4. JEREMIAH HEATON // KINGDOM OF NORTH SUDAN

In 2014, Virginia farmer Jeremiah Heaton claimed a plot of land between Sudan and Egypt, Bir Tawil, as his own country so that he could declare his seven-year-old daughter a princess. His daughter declared herself delighted, but no governmental entity has recognized their claim. A somewhat controversial film is said to be in development about their story.

5. TOMÁŠ HARABIŠ // KINGDOM OF WALLACHIA

Writer and photographer Tomáš Harabiš established the Valašské království (Kingdom of Wallachia) in 1997 in a southeastern corner of the Czech Republic as a gimmick to promote tourism. Czech actor Bolek Polívka was declared "King Boleslav the Gracious," the ceremonial head of state. While successful as a tourist lure, the micronation suffered a bitter coup d'état in 2011 that saw Polívka stripped of his title after he demanded a financial stake in the fictional country's (real) finances.

6. LEONARD CASLEY // PRINCIPALITY OF HUTT RIVER

In 1970, farmer Leonard Casley was annoyed at the state government of Western Australia over restrictions on his wheat quota. His response? Declare his 29-square-mile farmland his own nation: The Principality of Hutt River, also known as the Hutt River Province. To this day, Casley rules his self-declared nation as Prince Leonard.

According to The Telegraph, they "once declared war on Australia. Receiving no response, [Prince Leonard] ordered a cessation of hostilities a few days later."

7. MICHAEL OLIVER // REPUBLIC OF MINERVA

In the early 1970s, Nevada real estate mogul Michael Oliver and a group of American libertarians tried to claim some coastal reefs about 250 miles off the coast of Tonga as the Republic of Minerva. The King of Tonga was not amused—he sent troops to invade the man-made islands the group had built around the reefs and formally annexed the land before destroying it.

8. PAUL DELPRAT // PRINCIPALITY OF WY

Australian artist and teacher Paul Delprat created “The Principality of Wy, The Artists’ Principality” as a concept in 1960. In 2004, frustrated after a 17-year battle with his local council over an application build a driveway, he made the concept reality, declaring that his property had seceded from the suburb of Sydney where he lived. The residents of the principality include the self-styled Prince Paul, his wife, Princess Susan, their children, and their pet rabbits. Delprat refers to the principality as his "ongoing creative installation."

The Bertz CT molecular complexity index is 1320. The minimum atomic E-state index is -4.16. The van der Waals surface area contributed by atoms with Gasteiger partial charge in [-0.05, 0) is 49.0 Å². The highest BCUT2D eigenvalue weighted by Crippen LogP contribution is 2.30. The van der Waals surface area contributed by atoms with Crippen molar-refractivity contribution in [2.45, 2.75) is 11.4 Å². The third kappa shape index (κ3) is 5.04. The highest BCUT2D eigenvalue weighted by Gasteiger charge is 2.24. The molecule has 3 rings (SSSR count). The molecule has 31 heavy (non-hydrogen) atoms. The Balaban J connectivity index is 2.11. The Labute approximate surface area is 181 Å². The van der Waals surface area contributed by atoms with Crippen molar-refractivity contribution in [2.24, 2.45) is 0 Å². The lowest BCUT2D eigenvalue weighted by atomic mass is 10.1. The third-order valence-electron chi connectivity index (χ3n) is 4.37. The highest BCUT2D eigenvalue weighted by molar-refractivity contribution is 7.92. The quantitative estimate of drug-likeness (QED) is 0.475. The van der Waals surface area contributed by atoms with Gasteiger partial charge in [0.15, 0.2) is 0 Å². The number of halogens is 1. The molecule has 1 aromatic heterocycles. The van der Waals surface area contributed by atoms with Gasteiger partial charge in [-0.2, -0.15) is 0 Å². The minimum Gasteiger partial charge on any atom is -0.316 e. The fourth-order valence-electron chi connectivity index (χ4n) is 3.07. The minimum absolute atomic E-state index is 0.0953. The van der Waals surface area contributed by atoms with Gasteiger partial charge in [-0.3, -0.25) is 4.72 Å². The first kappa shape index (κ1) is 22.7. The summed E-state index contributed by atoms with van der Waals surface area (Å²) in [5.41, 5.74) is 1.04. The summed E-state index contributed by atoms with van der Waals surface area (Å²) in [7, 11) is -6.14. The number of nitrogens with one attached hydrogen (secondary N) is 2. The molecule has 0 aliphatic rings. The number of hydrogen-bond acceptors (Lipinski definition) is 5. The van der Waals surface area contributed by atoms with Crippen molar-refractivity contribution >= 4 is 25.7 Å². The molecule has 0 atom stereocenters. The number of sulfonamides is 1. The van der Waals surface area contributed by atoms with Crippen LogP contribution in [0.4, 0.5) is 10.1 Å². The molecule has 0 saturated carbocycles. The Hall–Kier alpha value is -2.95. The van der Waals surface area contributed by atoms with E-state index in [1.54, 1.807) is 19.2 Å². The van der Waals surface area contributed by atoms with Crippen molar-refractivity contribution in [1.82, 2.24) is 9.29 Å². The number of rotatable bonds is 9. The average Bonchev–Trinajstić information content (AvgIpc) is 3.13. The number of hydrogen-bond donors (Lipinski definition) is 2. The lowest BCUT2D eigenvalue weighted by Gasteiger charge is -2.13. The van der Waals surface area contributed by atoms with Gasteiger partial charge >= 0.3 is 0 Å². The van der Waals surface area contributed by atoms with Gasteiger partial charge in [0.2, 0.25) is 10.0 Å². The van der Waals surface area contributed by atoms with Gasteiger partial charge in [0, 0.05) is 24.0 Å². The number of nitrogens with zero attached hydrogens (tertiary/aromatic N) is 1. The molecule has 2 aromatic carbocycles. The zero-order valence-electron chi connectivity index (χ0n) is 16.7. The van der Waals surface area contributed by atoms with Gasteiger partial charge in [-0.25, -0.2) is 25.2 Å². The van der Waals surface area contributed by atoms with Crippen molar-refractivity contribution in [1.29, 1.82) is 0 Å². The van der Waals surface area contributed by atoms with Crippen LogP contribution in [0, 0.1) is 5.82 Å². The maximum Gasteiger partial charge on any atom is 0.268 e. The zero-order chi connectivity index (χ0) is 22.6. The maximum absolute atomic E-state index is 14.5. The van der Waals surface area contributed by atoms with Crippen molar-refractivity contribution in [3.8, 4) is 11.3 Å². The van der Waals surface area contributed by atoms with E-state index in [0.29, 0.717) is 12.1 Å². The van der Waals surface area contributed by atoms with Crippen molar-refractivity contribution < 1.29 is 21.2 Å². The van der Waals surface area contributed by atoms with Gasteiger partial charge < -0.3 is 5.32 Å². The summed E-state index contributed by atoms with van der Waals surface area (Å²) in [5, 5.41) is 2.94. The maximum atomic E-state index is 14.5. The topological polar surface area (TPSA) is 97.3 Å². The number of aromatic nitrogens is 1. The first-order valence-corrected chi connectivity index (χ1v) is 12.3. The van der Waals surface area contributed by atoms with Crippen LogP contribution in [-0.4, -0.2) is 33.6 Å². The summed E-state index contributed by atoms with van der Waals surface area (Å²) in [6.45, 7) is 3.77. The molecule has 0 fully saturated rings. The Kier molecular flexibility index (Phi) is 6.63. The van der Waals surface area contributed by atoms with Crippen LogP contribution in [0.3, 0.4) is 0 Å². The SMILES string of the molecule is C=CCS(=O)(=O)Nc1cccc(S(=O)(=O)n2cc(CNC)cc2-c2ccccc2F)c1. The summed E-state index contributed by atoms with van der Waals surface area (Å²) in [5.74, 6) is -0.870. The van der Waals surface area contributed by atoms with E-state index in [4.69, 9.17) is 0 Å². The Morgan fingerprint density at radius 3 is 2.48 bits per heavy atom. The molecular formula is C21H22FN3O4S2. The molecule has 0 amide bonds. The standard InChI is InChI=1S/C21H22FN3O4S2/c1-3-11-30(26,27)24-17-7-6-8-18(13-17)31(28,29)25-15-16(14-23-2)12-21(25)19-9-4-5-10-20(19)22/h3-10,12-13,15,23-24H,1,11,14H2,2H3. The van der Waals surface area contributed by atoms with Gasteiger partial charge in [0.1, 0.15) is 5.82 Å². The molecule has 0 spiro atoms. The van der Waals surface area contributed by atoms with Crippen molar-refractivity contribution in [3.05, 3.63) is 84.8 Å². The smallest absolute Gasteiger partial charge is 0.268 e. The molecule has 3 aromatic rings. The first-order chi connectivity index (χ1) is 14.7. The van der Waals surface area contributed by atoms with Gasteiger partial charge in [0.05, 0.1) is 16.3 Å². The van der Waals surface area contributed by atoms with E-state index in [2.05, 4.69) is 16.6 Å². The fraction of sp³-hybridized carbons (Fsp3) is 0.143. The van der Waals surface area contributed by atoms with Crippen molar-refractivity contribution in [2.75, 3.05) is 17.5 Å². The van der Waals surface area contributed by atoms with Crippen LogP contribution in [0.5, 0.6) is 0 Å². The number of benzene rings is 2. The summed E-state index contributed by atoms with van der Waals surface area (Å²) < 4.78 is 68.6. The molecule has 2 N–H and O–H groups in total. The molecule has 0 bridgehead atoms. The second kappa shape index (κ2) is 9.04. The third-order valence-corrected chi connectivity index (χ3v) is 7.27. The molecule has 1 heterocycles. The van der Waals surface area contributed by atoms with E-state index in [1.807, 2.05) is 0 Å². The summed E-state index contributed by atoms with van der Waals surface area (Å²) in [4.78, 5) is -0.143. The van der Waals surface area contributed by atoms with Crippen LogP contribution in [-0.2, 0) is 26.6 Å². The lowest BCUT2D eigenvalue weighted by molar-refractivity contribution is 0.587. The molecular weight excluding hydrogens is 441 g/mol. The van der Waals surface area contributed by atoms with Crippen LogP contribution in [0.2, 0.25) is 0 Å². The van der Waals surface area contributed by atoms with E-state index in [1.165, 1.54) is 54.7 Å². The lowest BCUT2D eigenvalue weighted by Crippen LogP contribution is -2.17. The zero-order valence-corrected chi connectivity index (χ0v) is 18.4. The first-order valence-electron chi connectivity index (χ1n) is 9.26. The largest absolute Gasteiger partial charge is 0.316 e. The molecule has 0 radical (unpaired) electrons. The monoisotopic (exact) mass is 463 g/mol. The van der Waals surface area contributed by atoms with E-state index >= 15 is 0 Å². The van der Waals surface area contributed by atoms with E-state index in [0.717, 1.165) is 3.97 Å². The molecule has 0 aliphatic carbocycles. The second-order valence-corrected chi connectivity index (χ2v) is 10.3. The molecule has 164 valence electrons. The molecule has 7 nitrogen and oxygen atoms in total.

9. JAMES SPIELMAN AND KEVIN BAUGH // REPUBLIC OF MOLOSSIA

Founded in 1977 by two Portland, Oregon, teenagers as the Grand Republic of Vuldstein, the Republic of Molossia has had a long history. For a time it functioned as a "nomadic country" that traveled in Europe, but has since put down roots in Northern California and Nevada. The republic has also garnered respect from other micronations, and in 2000 hosted the Intermicronational Olympic Games. Unfortunately, the Republic of Molossia is at war with East Germany, which they say still exists “in the form of a small uninhabited island off Cuba." (The uninhabited island, Ernst Thälmann Island, was named after an East German politician as a symbolic act by the Cuban government in 1972.)

10. GIORGIO CARBONE // REPUBLIC OF SEBORGA

The Republic of Seborga was created around 1960 when Italian florist Giorgio Carbone began claiming that his tiny village near the French border had never been claimed as part of Italy. Locals got interested and formed their own semi-serious republic. Carbone has since passed away, and the micronation is now ruled by "His Tremendousness Giorgio II.”

11. GEORGETTE BERTIN-POURCHET // REPUBLIC OF SAUGEAIS

The Republic of Saugeais is comprised of 11 towns near the Swiss border and was founded in 1947 as a local joke. It has since become a tourist destination that helps promote local delicacies, and issues its own entrance passes and official stamps.